Kevin McArthur has a response to firms who are demanding highly credentialed security staff: stop it!
Much of his argument surrounds problems with the credentialing process. He focuses on the fact that the time spent achieving an undergrad, MA, and set of professional certifications leaves prospective hires woefully out-of-date and unprepared to address existing security threats.
I recognize the argument but think that it’s somewhat of a strawman: there is nothing in a credentialing process forcing individuals to solely focus on building and achieving their credentials. Indeed, many of the larger companies that I’m familiar with hire hackers as employees and then offer them opportunities to pursue credentials on their own time, on the company dime, over the course of their employment. Many take advantage of this opportunity. This serves two purposes: adds ‘book smarts’ to a repertoire of critical thinking habits and makes the company ‘stickier’ to the employee because of the educational benefits of working for the company.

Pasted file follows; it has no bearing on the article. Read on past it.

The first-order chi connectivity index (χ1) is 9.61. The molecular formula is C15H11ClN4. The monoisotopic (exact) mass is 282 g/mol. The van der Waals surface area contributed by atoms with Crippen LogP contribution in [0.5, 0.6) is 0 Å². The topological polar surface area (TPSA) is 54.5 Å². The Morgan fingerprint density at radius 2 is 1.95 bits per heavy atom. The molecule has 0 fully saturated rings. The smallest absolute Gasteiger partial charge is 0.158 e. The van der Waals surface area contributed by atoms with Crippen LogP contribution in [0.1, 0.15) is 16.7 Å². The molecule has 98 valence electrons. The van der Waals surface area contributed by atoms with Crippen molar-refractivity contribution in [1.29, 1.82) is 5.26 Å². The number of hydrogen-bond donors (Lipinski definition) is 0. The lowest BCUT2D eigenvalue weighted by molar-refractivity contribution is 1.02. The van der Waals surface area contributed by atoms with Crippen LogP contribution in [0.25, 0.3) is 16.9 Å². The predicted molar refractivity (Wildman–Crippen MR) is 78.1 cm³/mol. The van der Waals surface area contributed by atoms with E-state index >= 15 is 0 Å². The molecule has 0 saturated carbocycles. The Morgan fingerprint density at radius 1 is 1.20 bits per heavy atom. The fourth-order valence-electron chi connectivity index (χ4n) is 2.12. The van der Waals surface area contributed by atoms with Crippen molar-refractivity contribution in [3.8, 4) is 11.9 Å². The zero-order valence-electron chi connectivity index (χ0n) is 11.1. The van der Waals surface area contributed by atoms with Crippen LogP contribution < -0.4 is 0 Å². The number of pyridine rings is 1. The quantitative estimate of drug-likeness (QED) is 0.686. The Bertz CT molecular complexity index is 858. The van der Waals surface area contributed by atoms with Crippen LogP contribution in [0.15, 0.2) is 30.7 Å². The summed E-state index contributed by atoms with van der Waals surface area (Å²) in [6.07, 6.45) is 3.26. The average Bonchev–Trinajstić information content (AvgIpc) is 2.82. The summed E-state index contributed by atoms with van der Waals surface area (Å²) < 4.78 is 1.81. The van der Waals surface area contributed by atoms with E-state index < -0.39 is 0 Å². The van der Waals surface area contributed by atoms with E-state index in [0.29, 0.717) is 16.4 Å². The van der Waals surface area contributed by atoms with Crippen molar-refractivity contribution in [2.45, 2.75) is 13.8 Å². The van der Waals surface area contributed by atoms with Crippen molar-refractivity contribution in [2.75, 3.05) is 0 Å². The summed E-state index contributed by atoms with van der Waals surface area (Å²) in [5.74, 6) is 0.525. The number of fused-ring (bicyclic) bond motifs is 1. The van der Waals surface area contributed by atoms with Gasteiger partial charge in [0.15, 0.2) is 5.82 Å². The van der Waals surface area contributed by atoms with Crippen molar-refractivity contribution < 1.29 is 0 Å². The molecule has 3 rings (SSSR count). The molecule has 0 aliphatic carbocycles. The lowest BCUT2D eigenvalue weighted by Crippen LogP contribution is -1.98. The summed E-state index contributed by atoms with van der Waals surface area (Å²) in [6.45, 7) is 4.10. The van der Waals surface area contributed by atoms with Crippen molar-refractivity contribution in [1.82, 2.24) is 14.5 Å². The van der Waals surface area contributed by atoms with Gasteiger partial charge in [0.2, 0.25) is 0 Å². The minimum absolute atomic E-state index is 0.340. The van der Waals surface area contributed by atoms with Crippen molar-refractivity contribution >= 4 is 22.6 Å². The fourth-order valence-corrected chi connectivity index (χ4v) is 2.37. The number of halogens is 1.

Under the rubric of enabling education opportunities for staff you can get security talent that is very good and also happens to be well educated. It’s a false dichotomy to suggest that you can have either ‘book smarts’ or ‘real world smarts’: there are lots of people with both. They don’t tend to be right out of university or high school, but they are out there.
What’s more important, and what I think the real focus of the article is meant to be, is that relying on credentials instead of work accomplished is the wrong way of evaluating prospective security staff hires. On that point, we entirely agree.